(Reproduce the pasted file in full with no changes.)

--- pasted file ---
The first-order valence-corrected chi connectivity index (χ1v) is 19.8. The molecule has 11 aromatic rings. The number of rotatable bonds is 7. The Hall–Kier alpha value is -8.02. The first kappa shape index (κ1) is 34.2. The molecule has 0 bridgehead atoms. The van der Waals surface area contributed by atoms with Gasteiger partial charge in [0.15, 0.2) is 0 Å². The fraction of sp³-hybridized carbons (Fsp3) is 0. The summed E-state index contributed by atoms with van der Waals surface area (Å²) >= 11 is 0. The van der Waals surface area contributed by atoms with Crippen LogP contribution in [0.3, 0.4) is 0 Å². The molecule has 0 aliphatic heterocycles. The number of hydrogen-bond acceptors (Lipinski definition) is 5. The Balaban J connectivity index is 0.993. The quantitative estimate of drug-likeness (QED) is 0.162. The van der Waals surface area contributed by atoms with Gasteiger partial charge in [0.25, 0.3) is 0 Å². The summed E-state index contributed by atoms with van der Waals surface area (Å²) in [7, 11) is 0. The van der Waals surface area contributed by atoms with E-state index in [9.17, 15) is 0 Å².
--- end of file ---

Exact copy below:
The first-order valence-corrected chi connectivity index (χ1v) is 19.8. The molecule has 11 aromatic rings. The number of rotatable bonds is 7. The Hall–Kier alpha value is -8.02. The first kappa shape index (κ1) is 34.2. The molecule has 0 bridgehead atoms. The van der Waals surface area contributed by atoms with Gasteiger partial charge in [0.15, 0.2) is 0 Å². The fraction of sp³-hybridized carbons (Fsp3) is 0. The summed E-state index contributed by atoms with van der Waals surface area (Å²) >= 11 is 0. The van der Waals surface area contributed by atoms with Crippen LogP contribution in [0.3, 0.4) is 0 Å². The molecule has 0 aliphatic heterocycles. The number of hydrogen-bond acceptors (Lipinski definition) is 5. The Balaban J connectivity index is 0.993. The quantitative estimate of drug-likeness (QED) is 0.162. The van der Waals surface area contributed by atoms with Gasteiger partial charge in [0.25, 0.3) is 0 Å². The summed E-state index contributed by atoms with van der Waals surface area (Å²) in [7, 11) is 0. The van der Waals surface area contributed by atoms with E-state index in [9.17, 15) is 0 Å².